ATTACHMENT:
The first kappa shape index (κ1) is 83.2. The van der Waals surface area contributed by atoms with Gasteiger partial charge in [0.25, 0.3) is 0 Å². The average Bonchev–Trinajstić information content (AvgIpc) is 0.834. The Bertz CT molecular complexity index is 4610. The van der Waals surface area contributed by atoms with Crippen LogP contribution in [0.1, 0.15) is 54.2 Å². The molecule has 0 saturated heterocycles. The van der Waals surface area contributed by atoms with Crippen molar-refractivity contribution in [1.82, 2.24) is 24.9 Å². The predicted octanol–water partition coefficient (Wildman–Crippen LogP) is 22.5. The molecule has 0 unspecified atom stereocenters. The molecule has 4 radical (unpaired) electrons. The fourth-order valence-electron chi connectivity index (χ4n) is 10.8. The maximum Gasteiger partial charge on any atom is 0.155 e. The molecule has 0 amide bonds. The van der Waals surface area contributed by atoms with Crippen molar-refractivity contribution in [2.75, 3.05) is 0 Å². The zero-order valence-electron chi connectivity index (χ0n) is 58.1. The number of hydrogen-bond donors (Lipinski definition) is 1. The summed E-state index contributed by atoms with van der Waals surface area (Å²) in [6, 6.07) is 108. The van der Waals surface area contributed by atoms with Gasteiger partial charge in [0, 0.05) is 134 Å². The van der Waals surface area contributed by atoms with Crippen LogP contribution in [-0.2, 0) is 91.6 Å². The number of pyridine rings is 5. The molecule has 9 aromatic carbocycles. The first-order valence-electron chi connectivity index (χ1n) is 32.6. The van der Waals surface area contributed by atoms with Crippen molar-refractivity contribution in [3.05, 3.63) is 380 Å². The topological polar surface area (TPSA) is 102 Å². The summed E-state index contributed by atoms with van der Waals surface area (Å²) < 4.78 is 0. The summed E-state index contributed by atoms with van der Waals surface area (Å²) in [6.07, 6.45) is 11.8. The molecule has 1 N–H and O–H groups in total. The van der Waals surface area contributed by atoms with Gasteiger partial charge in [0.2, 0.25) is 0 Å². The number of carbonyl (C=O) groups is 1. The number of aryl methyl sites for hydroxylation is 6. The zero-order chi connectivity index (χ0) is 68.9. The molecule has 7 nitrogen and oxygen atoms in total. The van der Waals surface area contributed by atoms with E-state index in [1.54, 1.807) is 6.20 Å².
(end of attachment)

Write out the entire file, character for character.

The first kappa shape index (κ1) is 83.2. The van der Waals surface area contributed by atoms with Gasteiger partial charge in [0.25, 0.3) is 0 Å². The average Bonchev–Trinajstić information content (AvgIpc) is 0.834. The Bertz CT molecular complexity index is 4610. The van der Waals surface area contributed by atoms with Crippen LogP contribution in [0.1, 0.15) is 54.2 Å². The molecule has 0 saturated heterocycles. The van der Waals surface area contributed by atoms with Crippen molar-refractivity contribution in [1.82, 2.24) is 24.9 Å². The predicted octanol–water partition coefficient (Wildman–Crippen LogP) is 22.5. The molecule has 0 unspecified atom stereocenters. The molecule has 4 radical (unpaired) electrons. The fourth-order valence-electron chi connectivity index (χ4n) is 10.8. The maximum Gasteiger partial charge on any atom is 0.155 e. The molecule has 0 amide bonds. The van der Waals surface area contributed by atoms with Crippen molar-refractivity contribution in [2.75, 3.05) is 0 Å². The zero-order valence-electron chi connectivity index (χ0n) is 58.1. The number of hydrogen-bond donors (Lipinski definition) is 1. The summed E-state index contributed by atoms with van der Waals surface area (Å²) in [6, 6.07) is 108. The van der Waals surface area contributed by atoms with Gasteiger partial charge in [0, 0.05) is 134 Å². The van der Waals surface area contributed by atoms with Crippen LogP contribution in [-0.2, 0) is 91.6 Å². The number of pyridine rings is 5. The molecule has 9 aromatic carbocycles. The first-order valence-electron chi connectivity index (χ1n) is 32.6. The van der Waals surface area contributed by atoms with Crippen molar-refractivity contribution in [3.05, 3.63) is 380 Å². The topological polar surface area (TPSA) is 102 Å². The summed E-state index contributed by atoms with van der Waals surface area (Å²) < 4.78 is 0. The summed E-state index contributed by atoms with van der Waals surface area (Å²) in [6.07, 6.45) is 11.8. The molecule has 1 N–H and O–H groups in total. The van der Waals surface area contributed by atoms with Gasteiger partial charge in [0.2, 0.25) is 0 Å². The number of carbonyl (C=O) groups is 1. The number of aryl methyl sites for hydroxylation is 6. The zero-order chi connectivity index (χ0) is 68.9. The molecule has 7 nitrogen and oxygen atoms in total. The van der Waals surface area contributed by atoms with E-state index in [1.54, 1.807) is 6.20 Å².